* 'China plays' outshine tech shares on Taiwan bourse
* Trends reflects changes in global manufacturing
* Future of Taiwan tech firms worrisome in 'post-Apple' era
By Faith Hung
TAIPEI, Feb 6 Taiwanese technology stocks are
losing their lustre with foreign investors who are now buying
Taiwanese shares with a significant presence in mainland China
Investors call these stocks "China plays" and think they
have better prospects than the traditional technology shares
that in many ways reflect the past rather than the future.
Taiwanese technology companies rose to prominence making
components for the likes of Apple, Sony and Nokia and rode the
buzz that had consumers standing in long queues to buy the
latest trendy gadgets.
Now that iPhones and iPads are not so dominant and
competition is intensifying in the global smartphone and tablet
market, investors think China plays are a better bet.
By market capitalisation, China plays rose to 40 percent of
the Taiwanese bourse as of the end of 2013, the highest in 13
years, according to data from JP Morgan, which said this would
keep rising. Tech shares, by contrast, fell to below 50
percent of the market for the first time in nine years.
China plays have a big presence in China and are suppliers
for a different group of companies such as Tesla Motors
, Nike Inc and Lululemon, a maker of
Yoga clothing. Sun Art Retail Group, which has
outgunned Wal-Mart in China, is partially controlled by Taiwan's
"Those glory days when tech shares dominated the Taiwan
market are gone," said James Yeh, manager of JPMorgan Asset
Management's "Taiwan Gold Brick Fund." His fund generated a 34
percent return in 2013, about triple the main index's 12
"These companies have been around for 30-50 years," said
Ryan Shen, a fund manager at Capital Investment Trust Corp,
referring to China plays, on which he is bullish.
"Most of their rivals had been kicked out of the market
during the process, allowing them to develop high-end products
not easy to be replaced," he said.
'WOW' FACTOR STRUGGLES
Driving the change is investor concern that companies such
as Apple and Samsung Electronics now
struggle to launch products with a "wow" factor and face fierce
competition from Chinese rivals.
"Apple's innovation has got to a point where not that much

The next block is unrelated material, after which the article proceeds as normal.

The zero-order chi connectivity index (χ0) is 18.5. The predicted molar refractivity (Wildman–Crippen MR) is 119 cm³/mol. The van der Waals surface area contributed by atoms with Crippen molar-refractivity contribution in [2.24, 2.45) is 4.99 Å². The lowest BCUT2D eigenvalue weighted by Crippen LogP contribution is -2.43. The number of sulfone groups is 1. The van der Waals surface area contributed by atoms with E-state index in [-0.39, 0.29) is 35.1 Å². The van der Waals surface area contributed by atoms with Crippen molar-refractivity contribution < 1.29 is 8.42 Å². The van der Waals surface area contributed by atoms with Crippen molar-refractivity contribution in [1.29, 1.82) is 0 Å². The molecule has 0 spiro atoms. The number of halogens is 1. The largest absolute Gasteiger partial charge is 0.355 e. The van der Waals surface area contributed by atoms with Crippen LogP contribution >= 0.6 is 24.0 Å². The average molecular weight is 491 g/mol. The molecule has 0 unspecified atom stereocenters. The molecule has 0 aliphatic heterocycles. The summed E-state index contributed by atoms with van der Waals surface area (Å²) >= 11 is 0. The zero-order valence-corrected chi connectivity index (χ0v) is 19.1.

new can be done any more. After they launch the iPhone 6 this
year, their high-end models demand will slow down," said Yeh.
"Samsung is in a similar tough situation. There is
increasing concern its earnings growth has peaked out," he said.
"Samsung has nothing new and eye-catching to show consumers this
year, neither will Apple in 2015."
Since early in 2013, shares of Hon Hai Precision
and TSMC , the two most recognised "Apple
plays", rose 4 percent and 9.3 percent, respectively, lagging
the broader market's 12.8 percent gain.
Further weighing on such Taiwanese suppliers is the fact
that Apple has added Chinese companies including Shenzhen O-Film
Tech Co and Goertek to its supply chain
in order to maintain stability.
By comparison, Eclat Textile Corp has surged 208
percent while Tesla Motor supplier BizLink Holding Inc
has soared 266 percent.
Eclat, which counts Nike, Lululemon and Under Armour
as major customers, has seen foreign investors accumulate 90
million of its shares in the last three years, up from 3 million
shares previously, said Capital's Shen.
Other China plays whose shares have surged over the past
year are Hota Industrial Manufacturing Co, another
Tesla supplier, bicycle maker Merida and convenience
chain store Family Mart.
China plays have performed so well, however, that there is
now some concern that their valuations have gotten too far ahead
of earnings, said Alex Wang, a fund manager at Fuh Hwa Asset
"What is Taiwan going to do in the post-Apple era? Chinese
companies are catching up. Their scale is much bigger and
clients are much bigger," said JPMorgan's Yeh. "Look at all of
the capacity expansion that Hon Hai has done ... The combination
of these two makes us worried."